Valerie Harper facts for kids
Quick facts for kids
Harper in 2007 at the Screen Actors Guild Foundation brunch
Valerie Kathryn Harper
August 22, 1939
Suffern, New York, U.S.
|Died||August 30, 2019
Los Angeles, California, U.S.
|Cause of death||Leptomeningeal carcinomatosis|
(m. 1964; div. 1978)
Tony Cacciotti (m. 1987)
Valerie Kathryn Harper (August 22, 1939 – August 30, 2019) was an American actress. She began her career as a dancer on Broadway, making her debut in the musical Take Me Along in 1959. Harper is best remembered for her role as Rhoda Morgenstern on The Mary Tyler Moore Show and its spin-off Rhoda in the 1970s. For her work on Mary Tyler Moore, she thrice received the Primetime Emmy Award for Outstanding Supporting Actress in a Comedy Series, and later received the award for Outstanding Lead Actress in a Comedy Series for her work on Rhoda.
From 1986 to 1987, Harper appeared as Valerie Hogan on the sitcom Valerie. Her most notable film appearances include roles in Freebie and the Bean (1974) and Chapter Two (1979), both of which garnered her Golden Globe Award nominations. Harper returned to stage work in her later career, appearing in several Broadway productions. In 2010, she was nominated for the Tony Award for Best Actress in a Play for her performance as Talullah Bankhead in the play Looped.
Activism and charity work
In the 1970s/80s, Harper was involved in the Women's Liberation Movement and was an advocate of the Equal Rights Amendment. With Dennis Weaver she co-founded L.I.F.E. in 1983, a charity that fed thousands of needy in Los Angeles.
Harper married actor Richard Schaal in 1964. They divorced in 1978. Harper married Tony Cacciotti in 1987. The couple shortly afterward adopted a daughter.
Illness and death
In 2009, Harper was diagnosed with lung cancer. She announced on March 6, 2013, that tests from a January hospital stay revealed she has leptomeningeal carcinomatosis, a rare condition in which cancer cells spread into the meninges, the membranes surrounding the brain. She said her doctors had given her as little as three months life expectancy. Although the disease was reported to be incurable, her doctors said they were treating her with chemotherapy in an effort to slow its progress. In April 2014, Harper said she was responding well to the treatment. On July 30, 2015, Harper was hospitalized in Maine after falling unconscious, and taken via medevac to a larger hospital for further treatment. She was later discharged.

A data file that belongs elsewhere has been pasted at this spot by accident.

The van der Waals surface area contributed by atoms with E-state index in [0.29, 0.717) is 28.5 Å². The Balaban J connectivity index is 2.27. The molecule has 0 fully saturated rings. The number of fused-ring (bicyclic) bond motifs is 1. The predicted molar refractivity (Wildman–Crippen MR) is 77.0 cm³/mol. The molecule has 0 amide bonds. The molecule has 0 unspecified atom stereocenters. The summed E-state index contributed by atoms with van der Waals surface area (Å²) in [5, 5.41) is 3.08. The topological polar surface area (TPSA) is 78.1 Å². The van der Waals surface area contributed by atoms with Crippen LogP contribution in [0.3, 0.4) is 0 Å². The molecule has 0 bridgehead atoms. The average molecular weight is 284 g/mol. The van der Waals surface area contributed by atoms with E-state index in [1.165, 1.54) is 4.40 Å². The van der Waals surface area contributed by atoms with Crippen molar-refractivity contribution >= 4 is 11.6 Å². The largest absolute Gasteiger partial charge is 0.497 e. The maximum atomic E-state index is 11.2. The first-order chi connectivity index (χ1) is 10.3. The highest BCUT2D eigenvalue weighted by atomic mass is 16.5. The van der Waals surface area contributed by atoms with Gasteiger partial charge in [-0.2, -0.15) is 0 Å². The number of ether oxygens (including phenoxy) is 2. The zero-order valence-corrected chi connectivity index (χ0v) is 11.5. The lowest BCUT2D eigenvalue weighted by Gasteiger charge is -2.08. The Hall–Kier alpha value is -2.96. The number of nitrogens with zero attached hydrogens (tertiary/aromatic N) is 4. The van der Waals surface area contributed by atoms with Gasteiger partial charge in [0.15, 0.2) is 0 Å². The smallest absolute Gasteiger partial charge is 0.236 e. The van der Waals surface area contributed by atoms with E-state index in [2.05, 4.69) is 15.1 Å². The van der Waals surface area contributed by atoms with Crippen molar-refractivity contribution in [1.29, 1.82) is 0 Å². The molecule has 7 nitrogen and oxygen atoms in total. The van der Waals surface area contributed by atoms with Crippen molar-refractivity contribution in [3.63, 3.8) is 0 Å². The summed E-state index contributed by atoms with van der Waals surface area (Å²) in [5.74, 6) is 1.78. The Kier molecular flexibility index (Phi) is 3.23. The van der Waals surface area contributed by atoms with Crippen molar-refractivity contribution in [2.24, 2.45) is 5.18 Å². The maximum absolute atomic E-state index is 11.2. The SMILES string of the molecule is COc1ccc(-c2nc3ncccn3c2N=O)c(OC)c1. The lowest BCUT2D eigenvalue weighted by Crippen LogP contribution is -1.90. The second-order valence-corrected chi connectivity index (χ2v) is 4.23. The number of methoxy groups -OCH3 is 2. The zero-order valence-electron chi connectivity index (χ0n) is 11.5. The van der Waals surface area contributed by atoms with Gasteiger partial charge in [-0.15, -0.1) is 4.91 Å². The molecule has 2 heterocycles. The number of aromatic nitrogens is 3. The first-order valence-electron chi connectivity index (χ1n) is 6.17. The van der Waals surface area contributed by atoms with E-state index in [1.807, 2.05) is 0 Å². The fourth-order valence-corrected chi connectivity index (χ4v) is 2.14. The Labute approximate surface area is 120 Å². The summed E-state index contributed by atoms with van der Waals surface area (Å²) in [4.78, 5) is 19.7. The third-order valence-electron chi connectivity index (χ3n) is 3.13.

In 2016, Harper continued battling cancer with treatment at Cedars-Sinai Medical Center but was well enough to appear in a short film, My Mom and the Girl, based on the experiences of director/writer Susie Singer Carter, whose mother has Alzheimer’s disease. In September 2017, she made this comment: "People are saying, 'She’s on her way to death and quickly'. Now it’s five years instead of three months ... I’m going to fight this. I’m going to see a way." At the time, Harper was developing a TV series with Carter. By July 2019, Harper was on a regimen of "a multitude of medications and chemotherapy drugs" and was experiencing "extreme physical and painful challenges" that require "around the clock, 24/7 care."
Harper died on the morning of August 30, 2019, in Los Angeles, 8 days after her 80th birthday.
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